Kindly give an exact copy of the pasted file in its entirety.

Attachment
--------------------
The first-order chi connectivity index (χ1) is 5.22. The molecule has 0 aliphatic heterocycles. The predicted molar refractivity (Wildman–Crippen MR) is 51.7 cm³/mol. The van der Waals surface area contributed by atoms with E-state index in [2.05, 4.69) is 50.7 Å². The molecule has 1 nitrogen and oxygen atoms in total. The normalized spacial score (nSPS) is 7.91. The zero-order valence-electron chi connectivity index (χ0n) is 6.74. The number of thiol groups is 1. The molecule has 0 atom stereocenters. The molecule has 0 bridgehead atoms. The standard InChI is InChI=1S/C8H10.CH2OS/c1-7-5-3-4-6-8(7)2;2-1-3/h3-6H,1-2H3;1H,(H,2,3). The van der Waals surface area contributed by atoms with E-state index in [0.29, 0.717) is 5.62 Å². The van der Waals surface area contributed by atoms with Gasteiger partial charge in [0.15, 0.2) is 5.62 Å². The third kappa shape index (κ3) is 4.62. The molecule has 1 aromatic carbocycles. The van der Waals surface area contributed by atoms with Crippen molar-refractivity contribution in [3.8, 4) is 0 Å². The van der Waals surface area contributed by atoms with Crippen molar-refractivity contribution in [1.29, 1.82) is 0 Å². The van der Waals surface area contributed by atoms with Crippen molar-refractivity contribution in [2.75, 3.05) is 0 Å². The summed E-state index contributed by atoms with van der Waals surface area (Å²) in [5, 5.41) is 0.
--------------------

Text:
The first-order chi connectivity index (χ1) is 5.22. The molecule has 0 aliphatic heterocycles. The predicted molar refractivity (Wildman–Crippen MR) is 51.7 cm³/mol. The van der Waals surface area contributed by atoms with E-state index in [2.05, 4.69) is 50.7 Å². The molecule has 1 nitrogen and oxygen atoms in total. The normalized spacial score (nSPS) is 7.91. The zero-order valence-electron chi connectivity index (χ0n) is 6.74. The number of thiol groups is 1. The molecule has 0 atom stereocenters. The molecule has 0 bridgehead atoms. The standard InChI is InChI=1S/C8H10.CH2OS/c1-7-5-3-4-6-8(7)2;2-1-3/h3-6H,1-2H3;1H,(H,2,3). The van der Waals surface area contributed by atoms with E-state index in [0.29, 0.717) is 5.62 Å². The van der Waals surface area contributed by atoms with Gasteiger partial charge in [0.15, 0.2) is 5.62 Å². The third kappa shape index (κ3) is 4.62. The molecule has 1 aromatic carbocycles. The van der Waals surface area contributed by atoms with Crippen molar-refractivity contribution in [3.8, 4) is 0 Å². The van der Waals surface area contributed by atoms with Crippen molar-refractivity contribution in [1.29, 1.82) is 0 Å². The van der Waals surface area contributed by atoms with Crippen molar-refractivity contribution in [2.75, 3.05) is 0 Å². The summed E-state index contributed by atoms with van der Waals surface area (Å²) in [5, 5.41) is 0.